This, however, I did not make up. If you live in Los Angeles, you know your water supply is in deep trouble:

LA Times: Amid drought, mayor directs L.A. to cut water use 20% by 2017

Los Angeles Mayor Eric Garcetti issued an executive directive on Tuesday requiring Los Angeles to reduce its fresh water use 20% by 2017 as a response to the prolonged drought.
Garcetti also asked L.A. departments to dramatically cut the amount of water used by replacing lawns and other city landscaping, including street medians, with less thirsty plants.




"Our relationship with water must evolve," Garcetti said. "We cannot afford the water policies of the past. We must conserve, recycle and rethink how we use our water to save money and make sure that we have enough water to keep L.A. growing."The mayor also directed that the city's Department of Water and Power reduce its purchases of costlier imported water by 50% by the year 2024.

Flanked by city and environmental leaders at a news conference held at the DWP headquarters, Garcetti said it was important to address outdoor water use -- which makes up half of residential water consumption.

There were no new mandatory restrictions announced Tuesday for residents. But Garcetti asked them to voluntarily reduce their outdoor watering to two days a week. The mayor asked them to use DWP rebates to install landscaping that is drought-resistant, and to install more efficient plumbing fixtures and appliances.
The mayor said that if water reduction targets are not met by a combination of mandatory city actions and voluntary steps by residents, then residential restrictions will be mandated -- including restrictions on watering and washing cars.



"Keep in mind that reducing water use is not just good for the environment, it lowers water bills," Garcetti said. "Reaching our target and reducing per capita water use by 20% would save our ratepayers up to $120 million" a year. Water use in California has generally been going down.





After a slow start, the State Water Resources Control Board reported that Southern California sharply cut its urban water production in August, down 7.8% from the same month in 2013. Locally, DWP cut its use by 8.8% compared to the previous year. But both numbers fell short of the statewide 11.5% water-use reduction and were far below Gov. Jerry Brown’s goal of a 20% reduction.After the release of the state data, Garcetti said he was "grateful that Angelenos are stepping up" but cautioned “we must do more to further reduce our reliance on expensive imported water.”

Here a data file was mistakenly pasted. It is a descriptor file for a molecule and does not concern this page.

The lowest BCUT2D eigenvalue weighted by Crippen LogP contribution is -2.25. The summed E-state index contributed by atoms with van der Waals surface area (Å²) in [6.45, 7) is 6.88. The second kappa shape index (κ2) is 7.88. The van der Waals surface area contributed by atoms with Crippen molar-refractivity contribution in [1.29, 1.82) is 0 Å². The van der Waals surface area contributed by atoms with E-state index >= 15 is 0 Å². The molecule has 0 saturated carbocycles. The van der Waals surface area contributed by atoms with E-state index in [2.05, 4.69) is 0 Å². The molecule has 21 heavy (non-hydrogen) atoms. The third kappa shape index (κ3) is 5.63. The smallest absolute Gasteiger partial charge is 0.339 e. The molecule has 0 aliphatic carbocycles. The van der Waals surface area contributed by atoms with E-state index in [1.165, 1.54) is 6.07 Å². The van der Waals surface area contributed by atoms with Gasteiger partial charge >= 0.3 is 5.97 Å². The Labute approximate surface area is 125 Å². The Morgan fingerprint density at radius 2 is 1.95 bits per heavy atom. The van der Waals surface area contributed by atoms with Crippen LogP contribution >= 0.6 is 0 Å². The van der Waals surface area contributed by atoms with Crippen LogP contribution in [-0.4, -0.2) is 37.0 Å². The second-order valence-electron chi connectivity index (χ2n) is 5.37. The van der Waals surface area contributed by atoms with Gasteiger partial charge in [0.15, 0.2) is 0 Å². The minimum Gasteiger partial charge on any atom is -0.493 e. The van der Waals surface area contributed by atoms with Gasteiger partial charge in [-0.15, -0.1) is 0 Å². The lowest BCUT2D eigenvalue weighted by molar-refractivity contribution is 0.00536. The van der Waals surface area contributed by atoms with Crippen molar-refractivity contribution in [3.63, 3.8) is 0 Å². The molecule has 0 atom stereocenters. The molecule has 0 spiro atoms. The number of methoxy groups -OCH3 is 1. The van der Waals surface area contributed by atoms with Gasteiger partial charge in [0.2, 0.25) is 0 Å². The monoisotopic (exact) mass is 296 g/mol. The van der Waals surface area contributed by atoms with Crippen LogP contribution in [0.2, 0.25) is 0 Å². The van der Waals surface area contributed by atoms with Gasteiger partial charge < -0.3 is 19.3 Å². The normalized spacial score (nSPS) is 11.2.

The move comes as the DWP has stepped up enforcement of its water conservation ordinance, which places restrictions on behaviors such as outdoor watering, washing down sidewalks and allowing runoff into streets. The water agency quadruped the size of its response unit, sending more staff to crack down on residential water waste.

Japan does have  a lot of rain, and water, a resource often overlooked as everyone seems so focused on oil and fossil fuels. CIA The World Factbook clocks Japan at 430 cu km (2011). South Korea is just 69.7 and China, 2,840.  I was surprised to see Sweden at only 174 cu km.

Nevertheless, there have been a number of water shortages here in Japan too, as outlined by MLIT: Water resources in Japan

Previously, Japan repeatedly experienced major water shortages; for example, 1939 in Lake Biwa, 1964 in the year of Tok yo Olympics, 1967 in Nagasaki, 1973 in Takamatsu, 1978 in Fukuoka, and so on. Though occurrence of water shortages has become rare in recent years the shortage in 1994 covered almost all Japan, when approximately 16 million people were affected at least once by suspended or reduced water supply, and agriculture suffered production losses of 140 billion yen.


Tokyo's Bureau of Waterworks has a lot of information about its recent activities.

Tokyo Water Professionals

Message from Director General of Tokyo Waterworks
U.N. sponsored conference on Climate Change points out that global warming continues to progress. Thus there is a growing need for countermeasures.
Energy and environmental issues are common critical challenges for waterworks utilities. We, therefore, need to make further efforts in introducing of renewable energy source, promoting efficiency of pumps and facilities improvement considering energy efficiency.